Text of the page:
What is next for the financial industry and trade finance?

industry trade finance200degrees / Pixabay

Which financial industry is primed to be revolutionized next?

The digital revolution has shaken up every single industry it’s touched, and over the last few years, it’s beginning to do the same to the most influential industry of all: finance.

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But where in some industries, the response to advances in technology has been enthusiastic, the response from finance has been uncertain. While new technology excites some, traditional power structures and ways of doing business are keen to entrench themselves.

The finance industry is enormous. It covers your banks, credit card companies, accountancy companies, insurance companies, stockbrokers, credit unions, investment funds and many more elements of your life. All of these industries have a huge reach and deep ties not just to other industries, but to governments themselves. Just look at the bailouts of the 2008 recession. It’s said that banking is too big to fail, but the same could be said of the entire finance industry. Almost every other industry’s success is tied to the finance industry thriving.

But technology is about to start shaking things up, and (definitely) ruffling some feathers. FinTech companies have been sprouting up in all corners of the finance industry, threatening to revolutionize the way we interact with finance. Simultaneously, new forms of digital currency have emerged which threaten to change our entire system of finance from the coin up.

In short, technologies’ potential influence on finance is perhaps greater than it is in any other. But of all of the industries within the wider finance umbrella, which is looking to be shaken up the most?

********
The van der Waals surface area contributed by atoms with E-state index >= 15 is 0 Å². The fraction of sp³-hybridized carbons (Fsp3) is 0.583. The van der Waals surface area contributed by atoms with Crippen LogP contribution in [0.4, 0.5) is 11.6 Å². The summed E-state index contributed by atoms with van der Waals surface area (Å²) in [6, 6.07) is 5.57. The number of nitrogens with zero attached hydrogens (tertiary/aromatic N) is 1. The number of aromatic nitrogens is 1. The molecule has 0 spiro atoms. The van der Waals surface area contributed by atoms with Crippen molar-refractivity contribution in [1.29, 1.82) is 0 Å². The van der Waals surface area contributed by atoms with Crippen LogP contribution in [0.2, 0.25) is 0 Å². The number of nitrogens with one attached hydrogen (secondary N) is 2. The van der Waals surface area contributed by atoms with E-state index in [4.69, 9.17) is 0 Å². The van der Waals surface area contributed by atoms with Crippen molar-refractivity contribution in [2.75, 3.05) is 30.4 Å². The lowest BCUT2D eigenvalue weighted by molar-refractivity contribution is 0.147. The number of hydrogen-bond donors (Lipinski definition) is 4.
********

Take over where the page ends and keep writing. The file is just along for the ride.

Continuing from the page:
The Future of Trade Finance

A once quiet segment of the financial industry, trade finance was traditionally the arena of pens, paper, fax machines, phone calls, emails, and handshakes. Some of the processes for trade finance have actually remained unchanged for decades. But Fintech is looking to change all of this.

Fintech startups and established banks are heavily investing in cutting-edge tools that will help to bring trade into the modern age. Despite being a trillion-dollar industry, trade finance is almost exclusively limited to phone and email. This may have sounded restricting to some, but to others, it was an opportunity.

One example of this would be Volton, a blockchain platform designed and tested by a group of eight banks. Developed to handle credit transaction letters, Voltron managed to decrease transaction time from almost 2 weeks to only 24 hours. What normally would have been a laborious exchange of paper and calls now happened with a few clicks of a button.

Another example would be platforms such as Trade IX, which offer rapid invoicing solutions, many of which are as simple as uploading documents like purchase orders to an intuitive central platform.

But while trade is beginning to be shaken up, and will continue to do so, it isn’t without its drawbacks. Trade finance naturally requires countless transactions to take place, but performing a transaction through blockchain platforms requires that all the relevant parties are comfortable with the platform, understand it, have access to it and agree to it. For old school traders, this may be an area where they dig their heels in and resist, and for smaller companies, the upfront cost of training around this new way of operating may be too high. Likewise, as there are many competing platforms, there is no indication that trading entities will be using the same one. An irritation that may lead them to return to traditional methods.